IFIP was established in 1960 under the auspices of UNESCO, originally under the name of the International Federation of Information Processing Societies (IFIPS). In preparation, UNESCO had organised the first International Conference on Information Processing, which took place in June 1959 in Paris, and is now considered the first IFIP Congress. Christopher Strachey gave a paper "Time Sharing in Large Fast Computers" at the conference where he envisaged a programmer debugging a program at a console (like a teletype) connected to the computer, while another program was running in the computer at the same time. At the conference, he passed the concept on to J. C. R. Licklider.
IFIP's activities are centered on its 13 Technical Committees, which are divided into Working Groups. These groups, (with names like "WG 2.4 Software Implementation Technology") organise conferences and workshops, distribute technical papers and promote discussion and research outcomes.
A full list of IFIP Technical Committees is listed below:
The current IFIP TC1, which focuses on Foundations of Computer Science, was established in 1997. There was an earlier TC1, covering Terminology, which was IFIP's first Technical Committee. Formed in 1961, it produced a multilingual dictionary of information-processing terminology but was later disbanded.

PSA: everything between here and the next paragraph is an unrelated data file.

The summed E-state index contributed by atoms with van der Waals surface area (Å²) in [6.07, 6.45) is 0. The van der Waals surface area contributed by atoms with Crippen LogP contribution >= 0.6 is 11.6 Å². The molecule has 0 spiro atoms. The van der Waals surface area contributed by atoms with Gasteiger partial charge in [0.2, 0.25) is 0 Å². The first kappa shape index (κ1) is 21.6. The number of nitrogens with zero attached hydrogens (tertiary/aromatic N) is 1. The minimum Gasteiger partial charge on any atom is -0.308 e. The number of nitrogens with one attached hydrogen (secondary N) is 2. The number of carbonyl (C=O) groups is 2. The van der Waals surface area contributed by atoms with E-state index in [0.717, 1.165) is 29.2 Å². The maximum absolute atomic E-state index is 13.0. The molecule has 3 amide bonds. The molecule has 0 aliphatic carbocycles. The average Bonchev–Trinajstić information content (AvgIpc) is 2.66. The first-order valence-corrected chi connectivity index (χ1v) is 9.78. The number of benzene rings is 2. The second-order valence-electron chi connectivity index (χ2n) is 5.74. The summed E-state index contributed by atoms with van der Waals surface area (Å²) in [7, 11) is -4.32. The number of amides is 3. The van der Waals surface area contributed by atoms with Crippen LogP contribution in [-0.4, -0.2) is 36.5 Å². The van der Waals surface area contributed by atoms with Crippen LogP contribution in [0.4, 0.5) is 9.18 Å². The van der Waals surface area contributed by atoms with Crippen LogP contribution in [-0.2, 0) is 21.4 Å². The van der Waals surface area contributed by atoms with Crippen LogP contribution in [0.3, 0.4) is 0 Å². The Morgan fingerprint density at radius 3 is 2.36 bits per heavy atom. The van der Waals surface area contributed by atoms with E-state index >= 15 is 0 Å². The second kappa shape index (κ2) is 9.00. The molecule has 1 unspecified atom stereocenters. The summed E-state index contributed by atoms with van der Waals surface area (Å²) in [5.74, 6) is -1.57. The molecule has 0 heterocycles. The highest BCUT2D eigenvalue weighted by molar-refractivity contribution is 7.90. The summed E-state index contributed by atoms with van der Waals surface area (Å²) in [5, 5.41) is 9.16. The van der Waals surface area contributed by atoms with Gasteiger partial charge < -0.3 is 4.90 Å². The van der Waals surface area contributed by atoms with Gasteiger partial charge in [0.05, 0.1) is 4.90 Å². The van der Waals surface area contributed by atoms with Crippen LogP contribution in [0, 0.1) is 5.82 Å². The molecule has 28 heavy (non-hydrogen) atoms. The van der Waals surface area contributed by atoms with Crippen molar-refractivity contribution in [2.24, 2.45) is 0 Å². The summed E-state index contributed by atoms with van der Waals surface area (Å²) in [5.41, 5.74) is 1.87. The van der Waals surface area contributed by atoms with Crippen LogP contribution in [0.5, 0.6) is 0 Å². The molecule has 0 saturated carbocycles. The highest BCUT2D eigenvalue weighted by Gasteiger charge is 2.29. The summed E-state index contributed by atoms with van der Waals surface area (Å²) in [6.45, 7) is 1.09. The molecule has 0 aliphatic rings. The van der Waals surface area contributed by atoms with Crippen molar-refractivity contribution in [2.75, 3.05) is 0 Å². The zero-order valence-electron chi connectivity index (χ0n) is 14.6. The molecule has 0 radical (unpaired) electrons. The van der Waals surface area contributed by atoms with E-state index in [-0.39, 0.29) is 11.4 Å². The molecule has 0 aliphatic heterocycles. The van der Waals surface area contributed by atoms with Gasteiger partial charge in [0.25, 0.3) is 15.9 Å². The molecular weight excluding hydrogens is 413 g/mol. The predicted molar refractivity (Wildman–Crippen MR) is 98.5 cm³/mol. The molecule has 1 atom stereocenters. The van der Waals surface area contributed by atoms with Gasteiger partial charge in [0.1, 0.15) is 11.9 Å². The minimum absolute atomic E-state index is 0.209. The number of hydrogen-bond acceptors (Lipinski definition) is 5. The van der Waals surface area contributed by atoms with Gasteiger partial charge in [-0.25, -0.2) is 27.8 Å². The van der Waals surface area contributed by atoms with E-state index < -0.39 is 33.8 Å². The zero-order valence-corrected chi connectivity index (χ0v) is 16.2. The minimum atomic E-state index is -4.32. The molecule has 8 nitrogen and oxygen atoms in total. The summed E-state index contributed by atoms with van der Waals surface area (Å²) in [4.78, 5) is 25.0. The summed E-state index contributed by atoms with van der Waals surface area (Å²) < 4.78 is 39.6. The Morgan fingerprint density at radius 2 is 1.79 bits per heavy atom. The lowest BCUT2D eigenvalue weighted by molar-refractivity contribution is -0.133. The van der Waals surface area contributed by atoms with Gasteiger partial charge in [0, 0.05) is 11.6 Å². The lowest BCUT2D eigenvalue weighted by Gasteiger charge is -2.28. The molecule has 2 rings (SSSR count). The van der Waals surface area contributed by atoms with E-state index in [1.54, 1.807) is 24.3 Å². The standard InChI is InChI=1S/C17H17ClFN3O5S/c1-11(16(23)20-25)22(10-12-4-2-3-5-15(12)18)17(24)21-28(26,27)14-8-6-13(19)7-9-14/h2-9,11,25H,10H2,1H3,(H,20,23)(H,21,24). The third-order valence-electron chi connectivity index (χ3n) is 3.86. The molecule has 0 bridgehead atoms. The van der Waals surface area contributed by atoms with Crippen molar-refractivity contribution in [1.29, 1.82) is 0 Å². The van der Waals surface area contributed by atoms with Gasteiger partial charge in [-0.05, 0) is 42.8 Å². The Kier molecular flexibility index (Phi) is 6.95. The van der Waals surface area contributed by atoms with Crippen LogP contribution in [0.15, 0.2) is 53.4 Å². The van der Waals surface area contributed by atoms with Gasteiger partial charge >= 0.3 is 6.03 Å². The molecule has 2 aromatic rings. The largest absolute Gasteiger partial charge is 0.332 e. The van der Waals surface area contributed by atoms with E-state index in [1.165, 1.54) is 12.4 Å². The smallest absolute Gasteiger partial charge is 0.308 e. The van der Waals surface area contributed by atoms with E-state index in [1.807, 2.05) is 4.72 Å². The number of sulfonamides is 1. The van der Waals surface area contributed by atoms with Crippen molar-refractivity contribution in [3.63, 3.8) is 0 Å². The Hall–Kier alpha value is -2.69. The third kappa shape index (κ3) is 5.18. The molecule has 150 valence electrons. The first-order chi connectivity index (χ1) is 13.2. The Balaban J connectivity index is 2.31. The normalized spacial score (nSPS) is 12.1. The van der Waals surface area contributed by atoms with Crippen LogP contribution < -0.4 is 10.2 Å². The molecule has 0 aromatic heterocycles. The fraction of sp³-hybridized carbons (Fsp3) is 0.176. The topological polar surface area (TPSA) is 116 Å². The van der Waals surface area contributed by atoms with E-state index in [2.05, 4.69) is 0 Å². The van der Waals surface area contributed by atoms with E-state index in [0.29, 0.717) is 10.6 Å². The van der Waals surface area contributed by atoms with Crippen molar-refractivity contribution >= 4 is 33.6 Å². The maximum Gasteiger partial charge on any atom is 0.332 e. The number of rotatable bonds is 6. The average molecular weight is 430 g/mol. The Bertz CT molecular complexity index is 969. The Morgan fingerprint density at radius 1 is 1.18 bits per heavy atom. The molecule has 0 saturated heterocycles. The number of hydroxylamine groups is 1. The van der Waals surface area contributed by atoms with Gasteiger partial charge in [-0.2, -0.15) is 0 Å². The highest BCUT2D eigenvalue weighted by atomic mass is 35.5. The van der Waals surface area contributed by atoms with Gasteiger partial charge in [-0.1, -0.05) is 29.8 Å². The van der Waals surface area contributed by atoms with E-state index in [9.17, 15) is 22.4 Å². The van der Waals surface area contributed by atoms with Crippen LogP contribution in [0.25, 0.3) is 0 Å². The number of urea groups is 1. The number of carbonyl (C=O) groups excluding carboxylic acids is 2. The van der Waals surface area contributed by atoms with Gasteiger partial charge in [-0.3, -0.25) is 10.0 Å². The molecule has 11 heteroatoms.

The working groups of the current TC1 are:
Established in 1962, IFIP TC2 explores Software Theory and Practice with the aim of improving software quality by studying all aspects of the software development process to better understand and enhance programming concepts.
The working groups of IFIP TC2 are:
The formation of TC3, to deal with computers and education, was announced in 1962. Richard Buckingham of the University of London was appointed its first chairman and TC3 held its initial meeting in Paris in February 1964.
The working groups of IFIP TC3 are:
Established in 1970, IFIP TC5 provides a focus for multi-disciplinary research into the application of information technologies and practices to facilitate information management. It encompasses work in product life-cycle management, digital modelling, virtual product creation, integrated manufacturing/production management and more.